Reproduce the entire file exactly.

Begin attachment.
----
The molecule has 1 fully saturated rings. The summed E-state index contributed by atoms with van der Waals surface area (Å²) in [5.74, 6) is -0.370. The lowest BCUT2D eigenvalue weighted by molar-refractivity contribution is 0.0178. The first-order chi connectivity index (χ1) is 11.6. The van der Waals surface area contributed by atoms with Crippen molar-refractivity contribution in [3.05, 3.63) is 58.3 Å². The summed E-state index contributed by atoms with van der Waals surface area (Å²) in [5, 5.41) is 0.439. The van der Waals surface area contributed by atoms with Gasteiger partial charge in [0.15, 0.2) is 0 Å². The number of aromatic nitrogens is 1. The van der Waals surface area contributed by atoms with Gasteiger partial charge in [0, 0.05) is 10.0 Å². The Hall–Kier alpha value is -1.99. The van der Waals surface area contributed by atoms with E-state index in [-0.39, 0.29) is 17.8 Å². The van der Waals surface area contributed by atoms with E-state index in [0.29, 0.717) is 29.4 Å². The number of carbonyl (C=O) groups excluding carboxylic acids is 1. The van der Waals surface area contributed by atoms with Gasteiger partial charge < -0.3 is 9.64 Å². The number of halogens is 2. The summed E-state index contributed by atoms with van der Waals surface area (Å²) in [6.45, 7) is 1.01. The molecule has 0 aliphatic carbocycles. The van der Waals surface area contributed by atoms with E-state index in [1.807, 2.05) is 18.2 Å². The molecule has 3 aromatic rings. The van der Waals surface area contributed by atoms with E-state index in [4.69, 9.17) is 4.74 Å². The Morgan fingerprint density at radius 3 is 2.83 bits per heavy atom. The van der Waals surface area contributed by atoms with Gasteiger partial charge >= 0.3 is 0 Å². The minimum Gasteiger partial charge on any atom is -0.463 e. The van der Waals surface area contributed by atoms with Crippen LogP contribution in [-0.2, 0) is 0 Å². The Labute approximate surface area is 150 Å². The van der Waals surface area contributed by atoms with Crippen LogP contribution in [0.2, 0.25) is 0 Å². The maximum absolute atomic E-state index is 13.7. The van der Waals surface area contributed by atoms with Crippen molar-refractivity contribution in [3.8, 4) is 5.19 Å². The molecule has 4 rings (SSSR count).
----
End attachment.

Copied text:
The molecule has 1 fully saturated rings. The summed E-state index contributed by atoms with van der Waals surface area (Å²) in [5.74, 6) is -0.370. The lowest BCUT2D eigenvalue weighted by molar-refractivity contribution is 0.0178. The first-order chi connectivity index (χ1) is 11.6. The van der Waals surface area contributed by atoms with Crippen molar-refractivity contribution in [3.05, 3.63) is 58.3 Å². The summed E-state index contributed by atoms with van der Waals surface area (Å²) in [5, 5.41) is 0.439. The van der Waals surface area contributed by atoms with Gasteiger partial charge in [0.15, 0.2) is 0 Å². The number of aromatic nitrogens is 1. The van der Waals surface area contributed by atoms with Gasteiger partial charge in [0, 0.05) is 10.0 Å². The Hall–Kier alpha value is -1.99. The van der Waals surface area contributed by atoms with E-state index in [-0.39, 0.29) is 17.8 Å². The van der Waals surface area contributed by atoms with E-state index in [0.29, 0.717) is 29.4 Å². The number of carbonyl (C=O) groups excluding carboxylic acids is 1. The van der Waals surface area contributed by atoms with Gasteiger partial charge < -0.3 is 9.64 Å². The number of halogens is 2. The summed E-state index contributed by atoms with van der Waals surface area (Å²) in [6.45, 7) is 1.01. The molecule has 0 aliphatic carbocycles. The van der Waals surface area contributed by atoms with E-state index in [1.807, 2.05) is 18.2 Å². The molecule has 3 aromatic rings. The van der Waals surface area contributed by atoms with E-state index in [4.69, 9.17) is 4.74 Å². The Morgan fingerprint density at radius 3 is 2.83 bits per heavy atom. The van der Waals surface area contributed by atoms with Gasteiger partial charge >= 0.3 is 0 Å². The minimum Gasteiger partial charge on any atom is -0.463 e. The van der Waals surface area contributed by atoms with Crippen LogP contribution in [-0.2, 0) is 0 Å². The Labute approximate surface area is 150 Å². The van der Waals surface area contributed by atoms with Crippen LogP contribution in [0.2, 0.25) is 0 Å². The maximum absolute atomic E-state index is 13.7. The van der Waals surface area contributed by atoms with Crippen molar-refractivity contribution in [3.8, 4) is 5.19 Å². The molecule has 4 rings (SSSR count).